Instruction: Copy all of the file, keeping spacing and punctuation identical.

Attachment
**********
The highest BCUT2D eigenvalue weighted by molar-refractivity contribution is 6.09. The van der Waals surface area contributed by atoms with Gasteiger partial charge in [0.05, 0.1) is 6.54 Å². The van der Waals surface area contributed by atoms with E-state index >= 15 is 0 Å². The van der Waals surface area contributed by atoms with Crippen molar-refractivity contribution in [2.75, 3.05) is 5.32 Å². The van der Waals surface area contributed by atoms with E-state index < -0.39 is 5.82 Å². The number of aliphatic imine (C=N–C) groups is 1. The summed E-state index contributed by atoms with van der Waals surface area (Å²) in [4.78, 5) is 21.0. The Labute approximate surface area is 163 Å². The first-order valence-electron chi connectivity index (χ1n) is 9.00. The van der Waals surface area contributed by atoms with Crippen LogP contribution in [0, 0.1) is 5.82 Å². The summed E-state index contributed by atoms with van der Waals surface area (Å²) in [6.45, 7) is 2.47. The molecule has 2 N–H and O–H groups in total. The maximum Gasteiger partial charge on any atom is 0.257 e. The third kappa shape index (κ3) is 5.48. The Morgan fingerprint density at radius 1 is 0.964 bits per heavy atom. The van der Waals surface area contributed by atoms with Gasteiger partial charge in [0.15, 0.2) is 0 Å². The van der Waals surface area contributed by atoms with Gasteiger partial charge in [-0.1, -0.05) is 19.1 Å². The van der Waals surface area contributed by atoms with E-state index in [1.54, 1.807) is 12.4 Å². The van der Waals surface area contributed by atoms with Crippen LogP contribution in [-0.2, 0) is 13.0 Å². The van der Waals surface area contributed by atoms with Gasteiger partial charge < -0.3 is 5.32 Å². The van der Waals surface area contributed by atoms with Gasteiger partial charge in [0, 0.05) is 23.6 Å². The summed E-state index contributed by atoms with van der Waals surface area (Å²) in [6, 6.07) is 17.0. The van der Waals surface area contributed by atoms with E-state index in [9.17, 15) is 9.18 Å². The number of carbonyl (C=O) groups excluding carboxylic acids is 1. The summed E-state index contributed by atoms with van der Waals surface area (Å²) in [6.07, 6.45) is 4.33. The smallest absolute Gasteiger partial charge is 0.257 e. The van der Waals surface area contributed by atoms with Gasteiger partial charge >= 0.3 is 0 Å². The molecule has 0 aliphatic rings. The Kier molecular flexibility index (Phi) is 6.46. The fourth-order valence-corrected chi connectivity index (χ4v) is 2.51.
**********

The highest BCUT2D eigenvalue weighted by molar-refractivity contribution is 6.09. The van der Waals surface area contributed by atoms with Gasteiger partial charge in [0.05, 0.1) is 6.54 Å². The van der Waals surface area contributed by atoms with E-state index >= 15 is 0 Å². The van der Waals surface area contributed by atoms with Crippen molar-refractivity contribution in [2.75, 3.05) is 5.32 Å². The van der Waals surface area contributed by atoms with E-state index < -0.39 is 5.82 Å². The number of aliphatic imine (C=N–C) groups is 1. The summed E-state index contributed by atoms with van der Waals surface area (Å²) in [4.78, 5) is 21.0. The Labute approximate surface area is 163 Å². The first-order valence-electron chi connectivity index (χ1n) is 9.00. The van der Waals surface area contributed by atoms with Crippen LogP contribution in [0, 0.1) is 5.82 Å². The summed E-state index contributed by atoms with van der Waals surface area (Å²) in [6.45, 7) is 2.47. The molecule has 2 N–H and O–H groups in total. The maximum Gasteiger partial charge on any atom is 0.257 e. The third kappa shape index (κ3) is 5.48. The Morgan fingerprint density at radius 1 is 0.964 bits per heavy atom. The van der Waals surface area contributed by atoms with Gasteiger partial charge in [0.15, 0.2) is 0 Å². The van der Waals surface area contributed by atoms with Gasteiger partial charge in [-0.1, -0.05) is 19.1 Å². The van der Waals surface area contributed by atoms with E-state index in [1.54, 1.807) is 12.4 Å². The van der Waals surface area contributed by atoms with Crippen LogP contribution in [-0.2, 0) is 13.0 Å². The van der Waals surface area contributed by atoms with Gasteiger partial charge < -0.3 is 5.32 Å². The van der Waals surface area contributed by atoms with Gasteiger partial charge in [0, 0.05) is 23.6 Å². The summed E-state index contributed by atoms with van der Waals surface area (Å²) in [6, 6.07) is 17.0. The van der Waals surface area contributed by atoms with E-state index in [9.17, 15) is 9.18 Å². The number of carbonyl (C=O) groups excluding carboxylic acids is 1. The summed E-state index contributed by atoms with van der Waals surface area (Å²) in [6.07, 6.45) is 4.33. The smallest absolute Gasteiger partial charge is 0.257 e. The van der Waals surface area contributed by atoms with Gasteiger partial charge >= 0.3 is 0 Å². The molecule has 0 aliphatic rings. The Kier molecular flexibility index (Phi) is 6.46. The fourth-order valence-corrected chi connectivity index (χ4v) is 2.51.